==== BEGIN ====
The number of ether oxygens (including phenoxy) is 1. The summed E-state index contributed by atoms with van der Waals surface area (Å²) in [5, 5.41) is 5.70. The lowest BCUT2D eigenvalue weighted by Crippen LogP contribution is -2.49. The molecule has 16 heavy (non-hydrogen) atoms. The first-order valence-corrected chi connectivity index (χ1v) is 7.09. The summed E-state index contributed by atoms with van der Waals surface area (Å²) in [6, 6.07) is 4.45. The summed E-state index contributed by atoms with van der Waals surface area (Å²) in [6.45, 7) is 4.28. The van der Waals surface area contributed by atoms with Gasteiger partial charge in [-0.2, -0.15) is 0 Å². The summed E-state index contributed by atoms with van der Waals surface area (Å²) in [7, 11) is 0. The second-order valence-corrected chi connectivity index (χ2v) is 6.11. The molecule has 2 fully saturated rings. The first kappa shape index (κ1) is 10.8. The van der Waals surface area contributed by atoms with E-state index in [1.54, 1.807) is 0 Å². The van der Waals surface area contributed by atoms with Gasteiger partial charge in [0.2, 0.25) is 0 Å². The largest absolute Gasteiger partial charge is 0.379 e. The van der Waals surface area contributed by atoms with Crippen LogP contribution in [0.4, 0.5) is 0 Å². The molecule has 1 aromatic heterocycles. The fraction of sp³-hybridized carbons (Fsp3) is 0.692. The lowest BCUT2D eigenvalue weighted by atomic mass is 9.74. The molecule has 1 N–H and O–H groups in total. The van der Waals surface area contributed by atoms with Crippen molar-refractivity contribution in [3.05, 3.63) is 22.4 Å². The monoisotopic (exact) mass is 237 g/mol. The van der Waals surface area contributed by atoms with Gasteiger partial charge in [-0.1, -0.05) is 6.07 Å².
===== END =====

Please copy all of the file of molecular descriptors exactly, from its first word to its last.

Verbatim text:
The number of ether oxygens (including phenoxy) is 1. The summed E-state index contributed by atoms with van der Waals surface area (Å²) in [5, 5.41) is 5.70. The lowest BCUT2D eigenvalue weighted by Crippen LogP contribution is -2.49. The molecule has 16 heavy (non-hydrogen) atoms. The first-order valence-corrected chi connectivity index (χ1v) is 7.09. The summed E-state index contributed by atoms with van der Waals surface area (Å²) in [6, 6.07) is 4.45. The summed E-state index contributed by atoms with van der Waals surface area (Å²) in [6.45, 7) is 4.28. The van der Waals surface area contributed by atoms with Gasteiger partial charge in [-0.2, -0.15) is 0 Å². The summed E-state index contributed by atoms with van der Waals surface area (Å²) in [7, 11) is 0. The second-order valence-corrected chi connectivity index (χ2v) is 6.11. The molecule has 2 fully saturated rings. The first kappa shape index (κ1) is 10.8. The van der Waals surface area contributed by atoms with E-state index in [1.54, 1.807) is 0 Å². The van der Waals surface area contributed by atoms with Gasteiger partial charge in [0.2, 0.25) is 0 Å². The largest absolute Gasteiger partial charge is 0.379 e. The van der Waals surface area contributed by atoms with Crippen LogP contribution in [0.4, 0.5) is 0 Å². The molecule has 1 aromatic heterocycles. The fraction of sp³-hybridized carbons (Fsp3) is 0.692. The lowest BCUT2D eigenvalue weighted by atomic mass is 9.74. The molecule has 1 N–H and O–H groups in total. The van der Waals surface area contributed by atoms with Crippen molar-refractivity contribution in [3.05, 3.63) is 22.4 Å². The monoisotopic (exact) mass is 237 g/mol. The van der Waals surface area contributed by atoms with Gasteiger partial charge in [-0.1, -0.05) is 6.07 Å².